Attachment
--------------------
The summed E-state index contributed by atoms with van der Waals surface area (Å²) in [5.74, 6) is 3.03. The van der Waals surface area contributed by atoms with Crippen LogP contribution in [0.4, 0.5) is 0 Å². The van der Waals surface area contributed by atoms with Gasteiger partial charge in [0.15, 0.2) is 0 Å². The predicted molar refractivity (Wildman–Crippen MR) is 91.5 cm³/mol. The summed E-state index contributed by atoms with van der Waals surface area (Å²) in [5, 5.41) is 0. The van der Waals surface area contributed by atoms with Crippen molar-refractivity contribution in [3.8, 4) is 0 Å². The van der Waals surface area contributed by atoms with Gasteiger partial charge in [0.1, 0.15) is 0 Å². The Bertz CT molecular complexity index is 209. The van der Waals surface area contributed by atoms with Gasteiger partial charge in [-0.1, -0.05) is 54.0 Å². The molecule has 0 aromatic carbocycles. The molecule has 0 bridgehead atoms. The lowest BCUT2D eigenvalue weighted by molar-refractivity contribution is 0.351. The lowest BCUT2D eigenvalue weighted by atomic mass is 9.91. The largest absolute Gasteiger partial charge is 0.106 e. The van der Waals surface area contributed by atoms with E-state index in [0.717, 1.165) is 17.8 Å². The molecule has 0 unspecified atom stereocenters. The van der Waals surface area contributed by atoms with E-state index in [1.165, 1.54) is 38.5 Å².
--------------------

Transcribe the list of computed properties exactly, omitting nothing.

The summed E-state index contributed by atoms with van der Waals surface area (Å²) in [5.74, 6) is 3.03. The van der Waals surface area contributed by atoms with Crippen LogP contribution in [0.4, 0.5) is 0 Å². The van der Waals surface area contributed by atoms with Gasteiger partial charge in [0.15, 0.2) is 0 Å². The predicted molar refractivity (Wildman–Crippen MR) is 91.5 cm³/mol. The summed E-state index contributed by atoms with van der Waals surface area (Å²) in [5, 5.41) is 0. The van der Waals surface area contributed by atoms with Crippen molar-refractivity contribution in [3.8, 4) is 0 Å². The van der Waals surface area contributed by atoms with Gasteiger partial charge in [0.1, 0.15) is 0 Å². The Bertz CT molecular complexity index is 209. The van der Waals surface area contributed by atoms with Gasteiger partial charge in [-0.1, -0.05) is 54.0 Å². The molecule has 0 aromatic carbocycles. The molecule has 0 bridgehead atoms. The lowest BCUT2D eigenvalue weighted by molar-refractivity contribution is 0.351. The lowest BCUT2D eigenvalue weighted by atomic mass is 9.91. The largest absolute Gasteiger partial charge is 0.106 e. The van der Waals surface area contributed by atoms with E-state index in [0.717, 1.165) is 17.8 Å². The molecule has 0 unspecified atom stereocenters. The van der Waals surface area contributed by atoms with E-state index in [1.165, 1.54) is 38.5 Å².